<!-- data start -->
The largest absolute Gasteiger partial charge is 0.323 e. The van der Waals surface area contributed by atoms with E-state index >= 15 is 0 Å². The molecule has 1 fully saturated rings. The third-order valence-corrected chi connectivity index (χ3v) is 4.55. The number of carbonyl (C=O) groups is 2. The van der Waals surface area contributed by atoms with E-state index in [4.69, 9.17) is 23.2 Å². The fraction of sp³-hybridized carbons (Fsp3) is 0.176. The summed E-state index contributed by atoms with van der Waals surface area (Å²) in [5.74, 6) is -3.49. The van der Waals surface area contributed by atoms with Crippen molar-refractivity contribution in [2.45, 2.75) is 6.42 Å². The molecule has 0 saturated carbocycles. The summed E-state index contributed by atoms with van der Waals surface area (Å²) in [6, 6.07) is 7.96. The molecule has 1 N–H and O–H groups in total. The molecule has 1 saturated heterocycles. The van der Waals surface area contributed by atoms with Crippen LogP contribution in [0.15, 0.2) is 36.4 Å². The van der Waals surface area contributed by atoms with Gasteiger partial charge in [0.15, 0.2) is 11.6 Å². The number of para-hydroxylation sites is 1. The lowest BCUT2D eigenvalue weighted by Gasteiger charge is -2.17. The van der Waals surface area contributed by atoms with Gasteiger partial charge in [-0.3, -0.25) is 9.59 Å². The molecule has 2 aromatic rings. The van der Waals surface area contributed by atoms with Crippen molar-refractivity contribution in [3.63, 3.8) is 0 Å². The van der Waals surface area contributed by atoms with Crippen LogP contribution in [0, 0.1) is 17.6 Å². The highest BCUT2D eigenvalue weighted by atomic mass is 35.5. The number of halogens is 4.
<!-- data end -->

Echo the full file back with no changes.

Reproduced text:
The largest absolute Gasteiger partial charge is 0.323 e. The van der Waals surface area contributed by atoms with E-state index >= 15 is 0 Å². The molecule has 1 fully saturated rings. The third-order valence-corrected chi connectivity index (χ3v) is 4.55. The number of carbonyl (C=O) groups is 2. The van der Waals surface area contributed by atoms with E-state index in [4.69, 9.17) is 23.2 Å². The fraction of sp³-hybridized carbons (Fsp3) is 0.176. The summed E-state index contributed by atoms with van der Waals surface area (Å²) in [5.74, 6) is -3.49. The van der Waals surface area contributed by atoms with Crippen molar-refractivity contribution in [2.45, 2.75) is 6.42 Å². The molecule has 0 saturated carbocycles. The summed E-state index contributed by atoms with van der Waals surface area (Å²) in [6, 6.07) is 7.96. The molecule has 1 N–H and O–H groups in total. The molecule has 1 saturated heterocycles. The van der Waals surface area contributed by atoms with Crippen LogP contribution in [0.15, 0.2) is 36.4 Å². The van der Waals surface area contributed by atoms with Gasteiger partial charge in [0.15, 0.2) is 11.6 Å². The number of para-hydroxylation sites is 1. The lowest BCUT2D eigenvalue weighted by Gasteiger charge is -2.17. The van der Waals surface area contributed by atoms with Gasteiger partial charge in [-0.3, -0.25) is 9.59 Å². The molecule has 2 aromatic rings. The van der Waals surface area contributed by atoms with Crippen molar-refractivity contribution in [3.63, 3.8) is 0 Å². The van der Waals surface area contributed by atoms with Crippen LogP contribution in [0, 0.1) is 17.6 Å². The highest BCUT2D eigenvalue weighted by atomic mass is 35.5. The number of halogens is 4.